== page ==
Saturday, September 27, 2014

Race Report: Sky Pilot 18km

Photo by Scott Roberts

Date: Sunday, Sept 21st, 2014
Distance: 12.5km and 18km
Location: Sea to Sky Gondola, Squamish, BC
Full results and photos (here)

About a month ago, I volunteered to join Eric Carter’s crew to help cut and clear “Plan A” of the Sky Pilot long course. It was only a glimpse, but I couldn’t stop thinking about how much fun and terror this race was going to be. Beyond excited.

Then, a few things happened out of the organizers’ control. They were quick to adapt and draw-up an excellent “Plan B”. Still excited.

The week of the race, a rain deluge affected the course’s safety. And “Plan C” was now in effect. Less excited, but trusting it would be challenging enough.

And it did not disappoint. I enjoyed the entire course so much, likely because I was prepared for this type of terrain, with all my hiking and scrambling as of late (see: last post).

Sea-to-Sky Gondola platform area. Gary's pre-race briefing.
Awards with Gary's parents, happy with 3rd place. Photo by Scott Roberts

Much was said during and after the race, how great it all was, including: the course design, the marking, the marshalling, and the racer communications through-out. We were well-warned along with a hefty waiver sign-off. There are many people to acknowledge for this successful event (for better details read blogs: Mike Murphy, Tom Craik).

Nearly perfect

Oddly, I mixed my electrolyte drink too strong and it was making me gag. My legs were starting to cramp, so I took many salt pills and gels to remedy. But without water to wash it down, the cramping persisted. I ran steady and smoothly on the first section of the course, passing many on the climbs and holding my position on the descents. I followed one guy off course down the “sticky rocks” section. We both realised pretty quickly because there were no flags and because it got overly sketchy.

My body goaded me to hammer hard. But having no knowledge of the new “Plan C” course, and mindful that returning cramps could finish my race, I was forced to keep my pace in check. At the aid station going up into the second double-back section, I didn’t realize this was THE aid station where RD Gary had insisted in the pre-race briefing that we stop there, and fill-up with a mandatory 2L of liquids. My pack was already full, since I wasn’t drinking my nasty electrolyte mixture. So, idiot, it didn’t register that I could simply exchange the sweet-swill for fresh water. Instead, I ran past the aid station in a dumb fury.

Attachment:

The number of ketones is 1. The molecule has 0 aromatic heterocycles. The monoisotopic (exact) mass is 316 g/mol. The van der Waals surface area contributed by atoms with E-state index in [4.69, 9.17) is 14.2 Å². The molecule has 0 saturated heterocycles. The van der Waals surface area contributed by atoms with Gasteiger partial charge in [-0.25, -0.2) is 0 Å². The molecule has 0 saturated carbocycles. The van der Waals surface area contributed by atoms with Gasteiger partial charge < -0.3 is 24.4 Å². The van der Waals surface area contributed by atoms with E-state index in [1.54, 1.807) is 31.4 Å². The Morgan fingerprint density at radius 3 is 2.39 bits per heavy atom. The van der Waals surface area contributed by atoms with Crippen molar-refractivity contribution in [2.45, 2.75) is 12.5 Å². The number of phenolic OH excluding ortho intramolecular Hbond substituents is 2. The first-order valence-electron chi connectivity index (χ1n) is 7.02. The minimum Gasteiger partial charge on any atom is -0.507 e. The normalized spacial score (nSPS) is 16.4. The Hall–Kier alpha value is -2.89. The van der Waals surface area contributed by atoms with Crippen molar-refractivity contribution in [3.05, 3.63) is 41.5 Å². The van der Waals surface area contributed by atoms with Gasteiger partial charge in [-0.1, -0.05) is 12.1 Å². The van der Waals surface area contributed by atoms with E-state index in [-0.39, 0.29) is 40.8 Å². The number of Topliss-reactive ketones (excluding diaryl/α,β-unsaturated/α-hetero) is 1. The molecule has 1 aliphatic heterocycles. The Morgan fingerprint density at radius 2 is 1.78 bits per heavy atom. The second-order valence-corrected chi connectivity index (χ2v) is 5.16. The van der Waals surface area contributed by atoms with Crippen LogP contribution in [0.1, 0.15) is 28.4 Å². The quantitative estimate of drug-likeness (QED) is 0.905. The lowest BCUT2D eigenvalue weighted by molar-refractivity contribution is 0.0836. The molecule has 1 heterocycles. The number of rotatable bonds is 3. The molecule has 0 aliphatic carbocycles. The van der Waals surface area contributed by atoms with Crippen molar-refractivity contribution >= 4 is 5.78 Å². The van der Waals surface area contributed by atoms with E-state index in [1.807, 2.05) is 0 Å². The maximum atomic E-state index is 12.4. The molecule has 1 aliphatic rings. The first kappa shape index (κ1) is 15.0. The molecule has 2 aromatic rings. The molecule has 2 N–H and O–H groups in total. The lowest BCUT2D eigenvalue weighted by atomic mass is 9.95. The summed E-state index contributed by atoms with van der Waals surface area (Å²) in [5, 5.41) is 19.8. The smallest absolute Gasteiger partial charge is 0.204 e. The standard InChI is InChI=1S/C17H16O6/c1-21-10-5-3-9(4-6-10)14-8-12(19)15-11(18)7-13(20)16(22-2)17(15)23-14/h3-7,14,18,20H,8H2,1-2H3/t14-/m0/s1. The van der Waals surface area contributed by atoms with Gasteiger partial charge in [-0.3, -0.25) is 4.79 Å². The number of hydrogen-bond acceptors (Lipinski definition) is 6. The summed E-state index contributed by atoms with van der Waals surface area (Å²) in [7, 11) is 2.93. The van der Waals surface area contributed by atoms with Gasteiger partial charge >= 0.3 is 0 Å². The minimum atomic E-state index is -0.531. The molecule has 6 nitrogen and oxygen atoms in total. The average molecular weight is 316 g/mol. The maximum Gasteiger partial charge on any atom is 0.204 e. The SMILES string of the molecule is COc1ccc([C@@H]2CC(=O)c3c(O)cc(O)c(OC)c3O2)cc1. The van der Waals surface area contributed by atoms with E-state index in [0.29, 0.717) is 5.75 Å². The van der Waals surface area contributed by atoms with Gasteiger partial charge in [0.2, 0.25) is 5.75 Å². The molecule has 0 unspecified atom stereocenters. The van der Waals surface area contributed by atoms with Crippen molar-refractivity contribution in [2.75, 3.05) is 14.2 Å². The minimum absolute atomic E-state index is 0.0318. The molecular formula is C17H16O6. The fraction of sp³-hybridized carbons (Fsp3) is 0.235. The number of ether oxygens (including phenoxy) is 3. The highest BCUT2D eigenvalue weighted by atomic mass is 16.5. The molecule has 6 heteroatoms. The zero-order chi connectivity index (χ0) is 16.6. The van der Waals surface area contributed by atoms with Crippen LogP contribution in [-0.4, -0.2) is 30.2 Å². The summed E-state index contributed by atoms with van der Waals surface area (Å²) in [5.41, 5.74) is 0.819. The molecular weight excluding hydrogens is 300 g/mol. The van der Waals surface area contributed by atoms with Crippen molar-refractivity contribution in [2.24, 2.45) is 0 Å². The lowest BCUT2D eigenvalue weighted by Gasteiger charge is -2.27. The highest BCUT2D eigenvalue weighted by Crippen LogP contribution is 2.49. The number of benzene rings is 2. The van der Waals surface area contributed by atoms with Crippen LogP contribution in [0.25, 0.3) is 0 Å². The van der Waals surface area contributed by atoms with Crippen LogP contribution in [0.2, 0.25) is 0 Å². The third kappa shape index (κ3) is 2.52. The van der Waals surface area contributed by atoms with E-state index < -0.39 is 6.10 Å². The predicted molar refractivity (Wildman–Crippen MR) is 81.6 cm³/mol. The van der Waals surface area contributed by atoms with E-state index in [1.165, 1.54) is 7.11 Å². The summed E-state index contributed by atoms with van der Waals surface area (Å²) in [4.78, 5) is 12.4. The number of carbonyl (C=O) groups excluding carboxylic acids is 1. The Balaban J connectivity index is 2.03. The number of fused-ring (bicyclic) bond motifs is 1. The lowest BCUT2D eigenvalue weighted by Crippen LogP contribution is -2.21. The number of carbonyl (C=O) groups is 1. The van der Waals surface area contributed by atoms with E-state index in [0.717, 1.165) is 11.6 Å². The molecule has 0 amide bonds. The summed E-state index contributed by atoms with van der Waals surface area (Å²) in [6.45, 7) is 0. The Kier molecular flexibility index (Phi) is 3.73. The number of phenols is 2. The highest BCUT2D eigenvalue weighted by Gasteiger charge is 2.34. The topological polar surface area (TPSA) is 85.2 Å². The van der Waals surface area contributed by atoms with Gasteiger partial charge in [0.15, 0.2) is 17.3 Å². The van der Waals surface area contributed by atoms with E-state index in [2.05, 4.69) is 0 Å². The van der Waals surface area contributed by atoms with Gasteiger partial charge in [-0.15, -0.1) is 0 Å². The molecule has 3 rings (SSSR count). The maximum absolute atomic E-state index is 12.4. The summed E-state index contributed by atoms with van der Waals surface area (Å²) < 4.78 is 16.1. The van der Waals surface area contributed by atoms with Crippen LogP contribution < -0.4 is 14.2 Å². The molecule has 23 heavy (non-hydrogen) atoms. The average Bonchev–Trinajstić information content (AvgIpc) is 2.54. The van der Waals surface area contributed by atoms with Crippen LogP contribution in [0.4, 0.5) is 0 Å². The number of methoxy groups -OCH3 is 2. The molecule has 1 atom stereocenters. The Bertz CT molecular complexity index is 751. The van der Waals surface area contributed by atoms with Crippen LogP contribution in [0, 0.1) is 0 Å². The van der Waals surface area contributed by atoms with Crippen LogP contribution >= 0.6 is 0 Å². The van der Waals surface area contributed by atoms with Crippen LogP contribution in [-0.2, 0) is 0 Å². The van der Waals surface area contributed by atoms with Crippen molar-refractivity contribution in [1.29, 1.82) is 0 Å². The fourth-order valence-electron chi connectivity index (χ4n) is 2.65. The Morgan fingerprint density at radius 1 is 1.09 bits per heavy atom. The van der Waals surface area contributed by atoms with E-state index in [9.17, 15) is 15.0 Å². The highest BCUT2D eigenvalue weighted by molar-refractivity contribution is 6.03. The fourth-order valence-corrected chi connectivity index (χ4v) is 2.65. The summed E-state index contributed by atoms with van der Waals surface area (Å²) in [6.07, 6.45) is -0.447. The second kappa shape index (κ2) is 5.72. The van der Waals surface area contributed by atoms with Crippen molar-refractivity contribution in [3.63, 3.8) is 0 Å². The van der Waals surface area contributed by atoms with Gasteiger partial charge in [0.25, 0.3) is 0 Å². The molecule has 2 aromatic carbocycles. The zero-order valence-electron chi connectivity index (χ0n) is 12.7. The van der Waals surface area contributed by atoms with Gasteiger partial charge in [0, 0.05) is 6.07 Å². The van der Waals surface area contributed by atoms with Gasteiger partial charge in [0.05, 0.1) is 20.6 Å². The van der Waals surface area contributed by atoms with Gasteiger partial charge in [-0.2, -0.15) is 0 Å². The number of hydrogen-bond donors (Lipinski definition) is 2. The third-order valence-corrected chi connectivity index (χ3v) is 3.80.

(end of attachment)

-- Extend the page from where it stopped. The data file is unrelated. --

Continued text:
After my first tumble, feeling a bit crampy. Photo by Mayo Jordanov

Anne-Marie Madden, mountain goddess. We could be twins ;-) Photo by Mayo Jordanov

Up up and up it went. I picked-off more runners and tagged-on to Astrid and another fellow. We chatted in our triad, comfortably sauntering through the boulder field. Then my calf seized and I hit the ground in a flash. The fellow quickly grabbed my ankle and pulled my leg straight, then yanked me upright. Astrid gave me a sip of her water, there off we went. Silas, The Murph, Anne-Marie, with Tom in chase all ran by, so we figured the turnaround to be somewhat near.

Astrid said she’d be cautious on the boulders’ descent, inviting me to step ahead. I thanked them both and enthusiastically jetted off. (Later, I was very sorry to hear that this fellow badly gashed his leg in the boulder field and that Astrid sacrificed her race to provide him aid, then in turn tumbled and punctured her leg.)

When I fall, I fall so far. When I fall, I fall so hard

Unaware of the drama behind me, I pushed hard in the technical trying to gain where I was apt, knowing Astrid would be stronger in the final runnable Ks. I was in second place and all was well, anticipating the aid station and water within reach. Except ... both legs seized under me. I flew and bounced as if thrown out of a speeding train. I wriggled like a fish in a net trying to take control of my limbs. Pat Malavi and Mike Thomas ran by “are you alright?”. Shock and frustration erected me, I shuffled to the aid station, yelling “liquids!! I need liquids, I’m DYING here!!”.

The water saved me, the adrenaline carried me into Gary’s famous finishers’ hug. “I loved it so much!!!” I said, then the cramps took-over. 

Gary feeding me electrolyte pills, medics wringing seized muscles. Photo by Scott Roberts

"Yup, it's a pebble". Photo by Scott Roberts

Turns-out cramping and crashing (repeatedly) takes a toll. I’m banged-up and slow to recover. Taking it easy until Hallow’sEve Half.

Looking forward to next year’s "Plan Awesome" Sky Pilot!!

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